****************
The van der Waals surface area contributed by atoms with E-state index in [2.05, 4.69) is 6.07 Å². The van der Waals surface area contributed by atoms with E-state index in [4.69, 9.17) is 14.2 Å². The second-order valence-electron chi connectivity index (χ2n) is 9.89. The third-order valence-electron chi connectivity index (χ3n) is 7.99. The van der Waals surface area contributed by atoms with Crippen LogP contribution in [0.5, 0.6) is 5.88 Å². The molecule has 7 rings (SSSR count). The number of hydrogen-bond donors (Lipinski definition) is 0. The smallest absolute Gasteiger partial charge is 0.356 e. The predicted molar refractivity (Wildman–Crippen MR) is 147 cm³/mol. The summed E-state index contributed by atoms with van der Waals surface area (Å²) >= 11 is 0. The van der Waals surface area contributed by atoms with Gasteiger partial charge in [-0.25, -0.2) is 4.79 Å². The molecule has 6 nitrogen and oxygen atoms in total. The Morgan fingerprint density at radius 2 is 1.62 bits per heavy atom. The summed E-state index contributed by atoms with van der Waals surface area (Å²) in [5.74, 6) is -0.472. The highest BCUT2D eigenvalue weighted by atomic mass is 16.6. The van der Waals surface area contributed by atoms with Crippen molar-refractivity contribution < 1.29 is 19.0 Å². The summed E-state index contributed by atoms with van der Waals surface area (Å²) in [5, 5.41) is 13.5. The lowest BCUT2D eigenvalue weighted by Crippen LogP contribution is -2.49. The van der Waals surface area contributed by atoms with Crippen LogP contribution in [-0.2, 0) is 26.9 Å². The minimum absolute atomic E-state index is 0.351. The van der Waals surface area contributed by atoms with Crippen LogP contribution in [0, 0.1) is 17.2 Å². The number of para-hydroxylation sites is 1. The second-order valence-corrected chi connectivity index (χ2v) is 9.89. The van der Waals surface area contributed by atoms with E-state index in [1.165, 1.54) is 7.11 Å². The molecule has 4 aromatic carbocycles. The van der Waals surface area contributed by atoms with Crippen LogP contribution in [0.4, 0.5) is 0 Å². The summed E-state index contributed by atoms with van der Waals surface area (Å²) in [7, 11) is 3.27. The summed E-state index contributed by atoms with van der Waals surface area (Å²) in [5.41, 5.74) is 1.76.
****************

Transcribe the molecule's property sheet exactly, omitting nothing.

The van der Waals surface area contributed by atoms with E-state index in [2.05, 4.69) is 6.07 Å². The van der Waals surface area contributed by atoms with E-state index in [4.69, 9.17) is 14.2 Å². The second-order valence-electron chi connectivity index (χ2n) is 9.89. The third-order valence-electron chi connectivity index (χ3n) is 7.99. The van der Waals surface area contributed by atoms with Crippen LogP contribution in [0.5, 0.6) is 5.88 Å². The molecule has 7 rings (SSSR count). The number of hydrogen-bond donors (Lipinski definition) is 0. The smallest absolute Gasteiger partial charge is 0.356 e. The predicted molar refractivity (Wildman–Crippen MR) is 147 cm³/mol. The summed E-state index contributed by atoms with van der Waals surface area (Å²) >= 11 is 0. The van der Waals surface area contributed by atoms with Gasteiger partial charge in [-0.25, -0.2) is 4.79 Å². The molecule has 6 nitrogen and oxygen atoms in total. The Morgan fingerprint density at radius 2 is 1.62 bits per heavy atom. The summed E-state index contributed by atoms with van der Waals surface area (Å²) in [5.74, 6) is -0.472. The highest BCUT2D eigenvalue weighted by atomic mass is 16.6. The van der Waals surface area contributed by atoms with Crippen molar-refractivity contribution < 1.29 is 19.0 Å². The summed E-state index contributed by atoms with van der Waals surface area (Å²) in [5, 5.41) is 13.5. The lowest BCUT2D eigenvalue weighted by Crippen LogP contribution is -2.49. The van der Waals surface area contributed by atoms with Crippen LogP contribution in [-0.2, 0) is 26.9 Å². The minimum absolute atomic E-state index is 0.351. The van der Waals surface area contributed by atoms with Crippen LogP contribution in [0, 0.1) is 17.2 Å². The number of para-hydroxylation sites is 1. The second-order valence-corrected chi connectivity index (χ2v) is 9.89. The van der Waals surface area contributed by atoms with E-state index in [1.165, 1.54) is 7.11 Å². The molecule has 4 aromatic carbocycles. The van der Waals surface area contributed by atoms with Crippen LogP contribution in [0.4, 0.5) is 0 Å². The summed E-state index contributed by atoms with van der Waals surface area (Å²) in [7, 11) is 3.27. The summed E-state index contributed by atoms with van der Waals surface area (Å²) in [5.41, 5.74) is 1.76.